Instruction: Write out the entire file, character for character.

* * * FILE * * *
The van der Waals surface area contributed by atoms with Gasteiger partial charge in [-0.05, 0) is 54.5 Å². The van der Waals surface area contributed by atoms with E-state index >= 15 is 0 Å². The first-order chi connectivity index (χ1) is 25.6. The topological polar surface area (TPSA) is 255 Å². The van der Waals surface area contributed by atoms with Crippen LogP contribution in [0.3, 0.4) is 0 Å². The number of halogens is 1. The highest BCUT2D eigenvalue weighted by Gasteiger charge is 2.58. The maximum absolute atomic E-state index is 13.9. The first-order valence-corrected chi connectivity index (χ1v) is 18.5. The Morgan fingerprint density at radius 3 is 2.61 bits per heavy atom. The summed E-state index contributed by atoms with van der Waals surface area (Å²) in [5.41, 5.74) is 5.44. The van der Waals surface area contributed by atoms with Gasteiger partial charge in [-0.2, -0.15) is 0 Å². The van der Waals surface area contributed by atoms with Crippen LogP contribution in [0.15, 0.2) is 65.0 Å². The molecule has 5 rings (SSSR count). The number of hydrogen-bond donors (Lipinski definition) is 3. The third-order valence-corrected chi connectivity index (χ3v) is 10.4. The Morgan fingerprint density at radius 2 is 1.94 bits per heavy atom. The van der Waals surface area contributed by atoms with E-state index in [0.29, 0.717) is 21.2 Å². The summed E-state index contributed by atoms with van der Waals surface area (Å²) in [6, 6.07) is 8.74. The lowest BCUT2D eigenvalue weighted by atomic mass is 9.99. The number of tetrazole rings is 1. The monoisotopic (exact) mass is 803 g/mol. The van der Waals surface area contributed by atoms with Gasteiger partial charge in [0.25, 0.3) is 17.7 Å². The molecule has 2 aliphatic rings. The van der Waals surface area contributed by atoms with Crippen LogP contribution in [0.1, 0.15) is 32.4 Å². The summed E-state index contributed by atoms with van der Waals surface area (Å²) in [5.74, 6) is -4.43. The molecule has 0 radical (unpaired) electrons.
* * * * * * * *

The van der Waals surface area contributed by atoms with Gasteiger partial charge in [-0.05, 0) is 54.5 Å². The van der Waals surface area contributed by atoms with E-state index >= 15 is 0 Å². The first-order chi connectivity index (χ1) is 25.6. The topological polar surface area (TPSA) is 255 Å². The van der Waals surface area contributed by atoms with Crippen LogP contribution in [0.3, 0.4) is 0 Å². The number of halogens is 1. The highest BCUT2D eigenvalue weighted by Gasteiger charge is 2.58. The maximum absolute atomic E-state index is 13.9. The first-order valence-corrected chi connectivity index (χ1v) is 18.5. The Morgan fingerprint density at radius 3 is 2.61 bits per heavy atom. The summed E-state index contributed by atoms with van der Waals surface area (Å²) in [5.41, 5.74) is 5.44. The van der Waals surface area contributed by atoms with Gasteiger partial charge in [-0.2, -0.15) is 0 Å². The van der Waals surface area contributed by atoms with Crippen LogP contribution in [0.15, 0.2) is 65.0 Å². The molecule has 5 rings (SSSR count). The number of hydrogen-bond donors (Lipinski definition) is 3. The third-order valence-corrected chi connectivity index (χ3v) is 10.4. The Morgan fingerprint density at radius 2 is 1.94 bits per heavy atom. The van der Waals surface area contributed by atoms with E-state index in [0.29, 0.717) is 21.2 Å². The summed E-state index contributed by atoms with van der Waals surface area (Å²) in [6, 6.07) is 8.74. The lowest BCUT2D eigenvalue weighted by atomic mass is 9.99. The number of tetrazole rings is 1. The monoisotopic (exact) mass is 803 g/mol. The van der Waals surface area contributed by atoms with Gasteiger partial charge in [0.25, 0.3) is 17.7 Å². The molecule has 2 aliphatic rings. The van der Waals surface area contributed by atoms with Crippen LogP contribution in [0.1, 0.15) is 32.4 Å². The summed E-state index contributed by atoms with van der Waals surface area (Å²) in [5.74, 6) is -4.43. The molecule has 0 radical (unpaired) electrons.